It’s Saturday morning and I am snuggled under my covers almost sleeping when I hear little footsteps. Then, I feel small fingers trying to pry open my eyelid. “Hi Momma, You wanta build a snowman?”
“Oh. Well, Tigee is sleepy too. He sleep with you.” My son then tucks his alter-ego, Tigee, into bed with me and goes downstairs to his Daddy. I smile, hug the stuffed Tiger and turn over to sleep.
You see, other than the fact that we have watched “Frozen” way too many times, my kids make me smile when they are spontaneously generous.
My daughter is one of the most generous people I know. She will take an extra pair of gloves or boots to school in case one of her friends needs gloves or boots. She will remember what other people enjoy and will spend her own money to buy someone a gift that she knows that they will enjoy. Nobody tells her that she should. She just does.
My son does more than share his favorite friend. Every Sunday, my children get fruit snacks (a treat!) during the church service. Every Sunday, my son shares his fruit snack with me and his Daddy. He will hand me fruit snacks and whisper, “This one for you, Momma, and this one for Daddy when he done with the piano.” It melts my heart every time.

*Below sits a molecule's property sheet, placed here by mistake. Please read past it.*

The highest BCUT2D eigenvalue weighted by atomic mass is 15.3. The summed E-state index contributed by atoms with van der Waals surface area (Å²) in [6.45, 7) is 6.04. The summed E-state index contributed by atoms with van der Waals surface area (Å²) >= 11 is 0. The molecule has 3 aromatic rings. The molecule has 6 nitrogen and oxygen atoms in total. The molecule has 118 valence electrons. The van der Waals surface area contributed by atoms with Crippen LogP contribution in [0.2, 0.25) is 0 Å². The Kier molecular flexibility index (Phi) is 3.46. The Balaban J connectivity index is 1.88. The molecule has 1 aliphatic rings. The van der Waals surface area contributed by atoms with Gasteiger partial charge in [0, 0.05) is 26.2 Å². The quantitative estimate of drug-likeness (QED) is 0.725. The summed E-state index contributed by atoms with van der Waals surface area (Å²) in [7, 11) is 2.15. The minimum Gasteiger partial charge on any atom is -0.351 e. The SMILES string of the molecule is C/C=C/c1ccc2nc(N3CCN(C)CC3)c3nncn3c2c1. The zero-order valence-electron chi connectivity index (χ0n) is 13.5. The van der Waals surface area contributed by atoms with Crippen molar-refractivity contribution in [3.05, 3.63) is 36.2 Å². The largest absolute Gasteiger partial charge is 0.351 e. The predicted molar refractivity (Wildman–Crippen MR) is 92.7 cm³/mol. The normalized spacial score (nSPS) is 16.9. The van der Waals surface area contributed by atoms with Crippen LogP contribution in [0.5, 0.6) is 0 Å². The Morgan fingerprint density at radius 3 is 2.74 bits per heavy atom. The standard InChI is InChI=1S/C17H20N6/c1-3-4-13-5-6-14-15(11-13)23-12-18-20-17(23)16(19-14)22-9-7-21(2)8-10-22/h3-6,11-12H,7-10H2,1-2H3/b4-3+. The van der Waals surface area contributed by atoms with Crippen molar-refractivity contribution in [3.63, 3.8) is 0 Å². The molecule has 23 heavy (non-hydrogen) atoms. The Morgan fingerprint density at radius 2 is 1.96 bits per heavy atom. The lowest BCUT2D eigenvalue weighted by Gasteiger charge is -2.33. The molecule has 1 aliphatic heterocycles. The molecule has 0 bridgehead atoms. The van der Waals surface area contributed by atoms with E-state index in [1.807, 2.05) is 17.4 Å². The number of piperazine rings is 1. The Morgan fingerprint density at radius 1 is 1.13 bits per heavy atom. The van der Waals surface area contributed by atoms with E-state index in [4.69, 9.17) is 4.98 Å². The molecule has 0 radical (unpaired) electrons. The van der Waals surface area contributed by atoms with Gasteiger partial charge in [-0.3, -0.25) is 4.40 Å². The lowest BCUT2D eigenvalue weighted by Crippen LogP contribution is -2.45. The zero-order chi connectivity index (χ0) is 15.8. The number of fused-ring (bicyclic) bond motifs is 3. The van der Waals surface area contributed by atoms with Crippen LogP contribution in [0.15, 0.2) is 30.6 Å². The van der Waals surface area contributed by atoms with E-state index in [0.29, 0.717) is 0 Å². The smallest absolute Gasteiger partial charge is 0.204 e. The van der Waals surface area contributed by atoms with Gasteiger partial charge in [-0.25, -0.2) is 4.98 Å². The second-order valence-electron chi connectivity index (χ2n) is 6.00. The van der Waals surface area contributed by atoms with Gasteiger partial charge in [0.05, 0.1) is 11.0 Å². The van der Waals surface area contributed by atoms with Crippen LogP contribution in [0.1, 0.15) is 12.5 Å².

We also work with a small mission organization in our community. The directors try to keep a bowl of candy in all of the offices at all times, because they know that many of their clients will respond better when a small treat is available. When someone gives my children candy (on holidays for instance), my children set aside candy to give to the mission without my asking them to do so.
Our family also has several friends who are blind or legally blind. My children have learned how to submit their wants to serve others. They have learned how to describe the plate for our friends who are blind and to guide them in new situations. They know that they have to use touch or voice to communicate and not just gestures. They are aware beyond their years.